Lawyer acting for East Timor is raided by Australian agents

The country's overseas intelligence service has been accused of bugging the cabinet office of its tiny, impoverished neighbour

Kathy Marks
Wednesday 04 December 2013 19:35
Comments
Lawyer Bernard Collaery, whose offices were raided
Lawyer Bernard Collaery, whose offices were raided

Australia has been accused of “unconscionable and unacceptable conduct” towards its tiny, impoverished neighbour, East Timor, after it cancelled the passport of a former spy preparing to testify about its alleged bugging of the East Timorese cabinet during sensitive negotiations on the sharing of royalties from lucrative oil and gas deposits beneath the Timor Sea.

Australia’s domestic intelligence agency, ASIO, also raided the offices of Bernard Collaery, a Canberra-based lawyer acting for East Timor at a case scheduled to begin on Thursday in The Hague, seizing documents relating to the eavesdropping operation, allegedly carried out by spies posing as aid workers.

Since gaining independence from Indonesia in 2002, East Timor has regarded the energy reserves in the Timor Sea, which separates it from northern Australia, as the key to its economic future.

Its wealthy neighbour, though, is also keen for a share of the riches, and in 2006 – following years of talks – the two countries agreed a treaty dividing the A$40bn (£22bn) royalties 50-50, although the oil and gas fields lie about 60 miles off East Timor and about 250 miles from Australia.

Some advocates for East Timor claimed that Australia “bullied” it into signing the treaty.

It was during negotiations in 2004 that members of ASIS, Australia’s overseas intelligence service, allegedly planted bugs in the cabinet office in Dili, under the cover of carrying out renovations as part of an aid programme. They recorded the conversations of senior ministers before and after each negotiating session, carrying the transcripts back to Australia in a diplomatic bag.

East Timor is now seeking to have the treaty scrapped, on the grounds that Australia had an unfair – and illegally acquired – advantage. And its star witness is the man questioned for hours by ASIO on Tuesday and prevented from travelling to The Hague: ASIS’s former director of technical operations, who is said to have led the bugging operation.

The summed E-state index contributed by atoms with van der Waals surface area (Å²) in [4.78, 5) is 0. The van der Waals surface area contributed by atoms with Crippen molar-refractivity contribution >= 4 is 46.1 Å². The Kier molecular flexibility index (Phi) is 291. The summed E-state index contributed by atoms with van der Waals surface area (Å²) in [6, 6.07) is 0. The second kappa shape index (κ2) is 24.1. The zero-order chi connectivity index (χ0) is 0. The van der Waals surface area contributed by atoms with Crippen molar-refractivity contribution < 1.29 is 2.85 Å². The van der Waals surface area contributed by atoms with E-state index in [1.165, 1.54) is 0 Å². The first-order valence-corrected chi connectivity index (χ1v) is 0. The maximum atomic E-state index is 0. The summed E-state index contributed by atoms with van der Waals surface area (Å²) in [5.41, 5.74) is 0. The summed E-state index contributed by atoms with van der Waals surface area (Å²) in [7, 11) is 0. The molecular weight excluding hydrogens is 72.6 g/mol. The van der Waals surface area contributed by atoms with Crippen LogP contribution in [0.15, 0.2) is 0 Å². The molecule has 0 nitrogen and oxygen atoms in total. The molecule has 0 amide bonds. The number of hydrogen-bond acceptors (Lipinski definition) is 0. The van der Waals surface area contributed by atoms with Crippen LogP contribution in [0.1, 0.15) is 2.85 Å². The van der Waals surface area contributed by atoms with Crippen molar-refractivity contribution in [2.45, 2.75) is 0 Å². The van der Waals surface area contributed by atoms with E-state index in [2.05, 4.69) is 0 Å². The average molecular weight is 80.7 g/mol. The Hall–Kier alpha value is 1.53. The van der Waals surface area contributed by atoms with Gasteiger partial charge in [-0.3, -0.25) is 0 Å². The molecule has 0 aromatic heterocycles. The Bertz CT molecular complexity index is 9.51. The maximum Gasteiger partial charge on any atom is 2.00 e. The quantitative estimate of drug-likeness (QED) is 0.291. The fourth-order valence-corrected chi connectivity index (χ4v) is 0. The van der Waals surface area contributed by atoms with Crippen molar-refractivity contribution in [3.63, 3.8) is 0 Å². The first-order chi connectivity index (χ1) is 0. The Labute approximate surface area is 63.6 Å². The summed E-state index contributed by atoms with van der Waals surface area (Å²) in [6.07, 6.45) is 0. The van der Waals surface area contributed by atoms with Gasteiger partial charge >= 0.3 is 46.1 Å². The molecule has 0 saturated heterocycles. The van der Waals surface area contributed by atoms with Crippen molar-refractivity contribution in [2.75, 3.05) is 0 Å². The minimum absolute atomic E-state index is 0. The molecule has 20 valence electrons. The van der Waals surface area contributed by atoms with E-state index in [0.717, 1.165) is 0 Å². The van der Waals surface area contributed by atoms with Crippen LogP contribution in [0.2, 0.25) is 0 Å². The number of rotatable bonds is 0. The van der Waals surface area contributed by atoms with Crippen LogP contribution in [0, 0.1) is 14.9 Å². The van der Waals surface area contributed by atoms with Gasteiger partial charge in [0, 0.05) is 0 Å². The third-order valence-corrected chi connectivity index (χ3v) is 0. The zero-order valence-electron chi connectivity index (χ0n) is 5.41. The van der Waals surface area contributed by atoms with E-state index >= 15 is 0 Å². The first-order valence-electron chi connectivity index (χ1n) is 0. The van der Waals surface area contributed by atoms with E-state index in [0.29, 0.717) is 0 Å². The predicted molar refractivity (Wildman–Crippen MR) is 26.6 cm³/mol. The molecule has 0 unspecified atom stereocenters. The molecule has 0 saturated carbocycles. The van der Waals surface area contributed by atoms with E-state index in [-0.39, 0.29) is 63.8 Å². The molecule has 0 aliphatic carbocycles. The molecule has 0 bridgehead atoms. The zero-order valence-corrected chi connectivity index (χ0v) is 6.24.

Australia’s Prime Minister, Tony Abbott, defended the moves on “national security” grounds. But they caused anger and dismay in Dili, with East Timor’s prime minister, Xanana Gusmao, condemning them as “unconscionable” and “contrary to a trustworthy, honest and transparent [neighbourly] relationship”.

Australia’s Attorney-General, George Brandis, who personally authorised ASIO’s actions, said they had nothing to do with the imminent hearing at the Permanent Court of Arbitration in The Hague, and said that material seized – which reportedly includes the former spy’s affidavit – would “not under any circumstances … be communicated” to lawyers acting for Australia in the case.

However, the deputy leader of the Australian Greens, Adam Bandt, condemned the moves, saying that “George Brandis seems to think he’s J Edgar Hoover and is able to throw warrants around like confetti”.

According to Mr Collaery, the ex-ASIS officer decided to blow the whistle after learning that the former Foreign Minister, Alexander Downer, who allegedly ordered the eavesdropping operation, is now a lobbyist for Woodside Petroleum, the multinational oil and gas giant with the biggest commercial stake in the Timor Sea deposits.

Mr Collaery called the raids “a disgrace”, claiming they were “designed to intimidate the witness and others from coming forward… [and] to cover up an illegal operation in 2004 by ASIS”.

The bugging operation, he said, was a breach of international law and of East Timorese sovereignty.

The row follows a diplomatic rift between Australia and Indonesia, caused by revelations that Canberra sought to monitor mobile-phone conversations between the Indonesian president, Susilo Bambang Yudhoyono, and his wife.

Register for free to continue reading

Registration is a free and easy way to support our truly independent journalism

By registering, you will also enjoy limited access to Premium articles, exclusive newsletters, commenting, and virtual events with our leading journalists

Please enter a valid email
Please enter a valid email
Must be at least 6 characters, include an upper and lower case character and a number
Must be at least 6 characters, include an upper and lower case character and a number
Must be at least 6 characters, include an upper and lower case character and a number
Please enter your first name
Special characters aren’t allowed
Please enter a name between 1 and 40 characters
Please enter your last name
Special characters aren’t allowed
Please enter a name between 1 and 40 characters
You must be over 18 years old to register
You must be over 18 years old to register
Opt-out-policy
You can opt-out at any time by signing in to your account to manage your preferences. Each email has a link to unsubscribe.

Already have an account? sign in

By clicking ‘Register’ you confirm that your data has been entered correctly and you have read and agree to our Terms of use, Cookie policy and Privacy notice.

This site is protected by reCAPTCHA and the Google Privacy policy and Terms of service apply.

Join our new commenting forum

Join thought-provoking conversations, follow other Independent readers and see their replies

Comments

Thank you for registering

Please refresh the page or navigate to another page on the site to be automatically logged in